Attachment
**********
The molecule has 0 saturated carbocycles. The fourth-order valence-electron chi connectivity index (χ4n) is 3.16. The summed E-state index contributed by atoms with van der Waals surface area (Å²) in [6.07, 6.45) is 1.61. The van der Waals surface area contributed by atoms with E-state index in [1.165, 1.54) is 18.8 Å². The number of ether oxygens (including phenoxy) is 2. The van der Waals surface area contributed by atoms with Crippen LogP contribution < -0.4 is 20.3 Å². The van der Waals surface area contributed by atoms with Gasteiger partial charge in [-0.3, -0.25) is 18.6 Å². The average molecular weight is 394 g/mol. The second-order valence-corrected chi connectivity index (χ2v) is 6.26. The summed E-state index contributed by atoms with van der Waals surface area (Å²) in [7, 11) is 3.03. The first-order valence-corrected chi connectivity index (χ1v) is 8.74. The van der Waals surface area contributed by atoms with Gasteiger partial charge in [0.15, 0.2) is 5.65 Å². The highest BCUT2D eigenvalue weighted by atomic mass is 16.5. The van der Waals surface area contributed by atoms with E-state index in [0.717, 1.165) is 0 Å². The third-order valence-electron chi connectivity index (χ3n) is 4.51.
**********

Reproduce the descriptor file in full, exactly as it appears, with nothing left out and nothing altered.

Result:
The molecule has 0 saturated carbocycles. The fourth-order valence-electron chi connectivity index (χ4n) is 3.16. The summed E-state index contributed by atoms with van der Waals surface area (Å²) in [6.07, 6.45) is 1.61. The van der Waals surface area contributed by atoms with E-state index in [1.165, 1.54) is 18.8 Å². The number of ether oxygens (including phenoxy) is 2. The van der Waals surface area contributed by atoms with Crippen LogP contribution < -0.4 is 20.3 Å². The van der Waals surface area contributed by atoms with Gasteiger partial charge in [-0.3, -0.25) is 18.6 Å². The average molecular weight is 394 g/mol. The second-order valence-corrected chi connectivity index (χ2v) is 6.26. The summed E-state index contributed by atoms with van der Waals surface area (Å²) in [7, 11) is 3.03. The first-order valence-corrected chi connectivity index (χ1v) is 8.74. The van der Waals surface area contributed by atoms with Gasteiger partial charge in [0.15, 0.2) is 5.65 Å². The highest BCUT2D eigenvalue weighted by atomic mass is 16.5. The van der Waals surface area contributed by atoms with E-state index in [0.717, 1.165) is 0 Å². The third-order valence-electron chi connectivity index (χ3n) is 4.51.